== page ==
The Essential Latin: What You Need to Know
- Tuesday, May 10, 2011
English is not a Romantic language—that is, English is not a language that descends from Latin. However, Latin has greatly influenced our English vocabulary because of its role as the language of science, law, and scholarly pursuits. Learning Latin roots is a great way to improve your English vocabulary. However, pure Latin words and phrases abound in our modern world.
Below are some of the most commonly used Latin expressions, phrases, and abbreviations. Learning them can enhance your knowledge, help you navigate research materials, and allow you to amaze your friends and relatives with your Latin language skills!
Familiar Latin Terms
Ad hoc—Original meaning: to this [purpose]. This term is often used in reference to something (especially a committee) created for a specific purpose.
Example: Our church formed an ad hoc committee for the purpose of exploring options for the new sanctuary.
Ad infinitum—Original meaning: to infinity. Something that continues without stopping.
Example: The speech seemed to continue ad infinitum.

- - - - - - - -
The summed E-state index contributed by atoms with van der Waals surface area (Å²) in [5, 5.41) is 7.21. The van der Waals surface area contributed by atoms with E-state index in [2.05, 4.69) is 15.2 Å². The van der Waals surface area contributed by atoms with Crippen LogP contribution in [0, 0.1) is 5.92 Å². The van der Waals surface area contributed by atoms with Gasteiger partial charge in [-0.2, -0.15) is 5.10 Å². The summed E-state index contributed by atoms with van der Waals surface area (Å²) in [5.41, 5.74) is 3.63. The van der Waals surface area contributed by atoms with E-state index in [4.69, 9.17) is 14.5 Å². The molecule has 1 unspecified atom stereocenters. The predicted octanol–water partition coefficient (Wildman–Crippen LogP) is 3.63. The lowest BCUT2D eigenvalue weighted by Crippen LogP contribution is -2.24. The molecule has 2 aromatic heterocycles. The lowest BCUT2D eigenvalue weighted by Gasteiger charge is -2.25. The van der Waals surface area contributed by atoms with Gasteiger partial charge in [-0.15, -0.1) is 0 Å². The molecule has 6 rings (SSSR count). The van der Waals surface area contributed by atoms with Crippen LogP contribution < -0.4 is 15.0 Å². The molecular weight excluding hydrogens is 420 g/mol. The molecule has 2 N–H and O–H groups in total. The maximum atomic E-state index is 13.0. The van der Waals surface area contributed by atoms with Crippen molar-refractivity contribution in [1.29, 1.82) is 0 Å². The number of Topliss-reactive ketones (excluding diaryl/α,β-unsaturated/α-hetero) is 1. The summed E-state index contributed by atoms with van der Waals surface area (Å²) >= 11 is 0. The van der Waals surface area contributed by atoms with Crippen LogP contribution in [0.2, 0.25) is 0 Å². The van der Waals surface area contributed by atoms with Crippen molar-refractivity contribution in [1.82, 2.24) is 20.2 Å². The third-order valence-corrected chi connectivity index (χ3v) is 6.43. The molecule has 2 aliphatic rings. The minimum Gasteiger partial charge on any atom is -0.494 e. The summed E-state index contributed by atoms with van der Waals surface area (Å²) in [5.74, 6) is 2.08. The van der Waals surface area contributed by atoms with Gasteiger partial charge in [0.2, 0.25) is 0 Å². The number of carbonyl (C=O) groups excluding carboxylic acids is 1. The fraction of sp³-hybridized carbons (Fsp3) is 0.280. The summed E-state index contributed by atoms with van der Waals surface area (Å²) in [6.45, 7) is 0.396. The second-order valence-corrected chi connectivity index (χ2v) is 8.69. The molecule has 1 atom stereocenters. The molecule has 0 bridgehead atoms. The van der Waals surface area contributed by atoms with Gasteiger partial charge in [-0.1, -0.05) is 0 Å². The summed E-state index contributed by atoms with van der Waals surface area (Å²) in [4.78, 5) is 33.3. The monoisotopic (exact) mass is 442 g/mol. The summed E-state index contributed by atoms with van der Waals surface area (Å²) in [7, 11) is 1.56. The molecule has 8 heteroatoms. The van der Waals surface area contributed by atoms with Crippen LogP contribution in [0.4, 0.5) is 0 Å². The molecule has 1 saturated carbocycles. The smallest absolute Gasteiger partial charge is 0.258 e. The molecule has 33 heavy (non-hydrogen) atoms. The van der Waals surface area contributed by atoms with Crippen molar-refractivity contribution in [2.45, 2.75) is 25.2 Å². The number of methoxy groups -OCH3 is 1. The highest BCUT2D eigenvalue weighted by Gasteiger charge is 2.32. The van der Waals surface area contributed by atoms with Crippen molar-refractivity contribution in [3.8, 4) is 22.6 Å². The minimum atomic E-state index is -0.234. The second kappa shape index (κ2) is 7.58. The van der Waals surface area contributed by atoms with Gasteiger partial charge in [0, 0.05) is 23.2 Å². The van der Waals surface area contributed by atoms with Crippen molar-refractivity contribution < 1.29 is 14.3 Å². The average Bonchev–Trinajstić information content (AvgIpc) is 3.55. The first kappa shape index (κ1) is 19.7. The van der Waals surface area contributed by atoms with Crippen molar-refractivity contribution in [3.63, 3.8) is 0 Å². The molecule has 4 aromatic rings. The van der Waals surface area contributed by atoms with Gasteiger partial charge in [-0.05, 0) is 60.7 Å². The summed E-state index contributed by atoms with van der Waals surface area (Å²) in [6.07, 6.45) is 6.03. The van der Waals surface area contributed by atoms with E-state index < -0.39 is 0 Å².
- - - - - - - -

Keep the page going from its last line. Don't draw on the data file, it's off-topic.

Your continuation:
Ad nauseum—Original meaning: to the point of nausea.
Example: Members of the Jones family talked about their trip ad nauseumand I wanted to go home.
Ad valorem—Original meaning: according to value. Refers to something (usually a tax) that is related to the value of an object.
Example:Sales and property taxes are ad valorem taxes.
Alma mater—Original meaning: bountiful mother.Used since 1710 to refer to a person’s school or university.
Example: HarvardUniversityis my alma mater.
Bone fide—Original meaning: in good faith.
Example: I would like to get paid with bona fide currency, not Monopoly money.
De facto—Original meaning: according to the fact.Now means “in reality, though perhaps not officially.”
Example: Though we never actually elected him, Thomas is the de facto leader of our club.
Ergo—Original meaning: therefore or as a result.
Example: He failed the drug test; ergo, he does not qualify to run in the race.
Errata—Original meaning: errors. Now used to indicate a list of errors in a publication or film.
Example: Along with the correct answers, the textbook publishers included a page of errata on their website.
In toto: Original meaning: totally or entirely.
Example: They bought the business in toto.
Magna cum laude—Original meaning: with great praise or honor. Often used in graduation ceremonies to designate those with high grade-point averages.
Example: At our school, those with grade-point averages of 3.8 or higher graduate magna cum laude.
Mirable dictu!—Original meaning: incredible to relate.
Example: I asked my children to clean their rooms and, mirable dictu, they did it!
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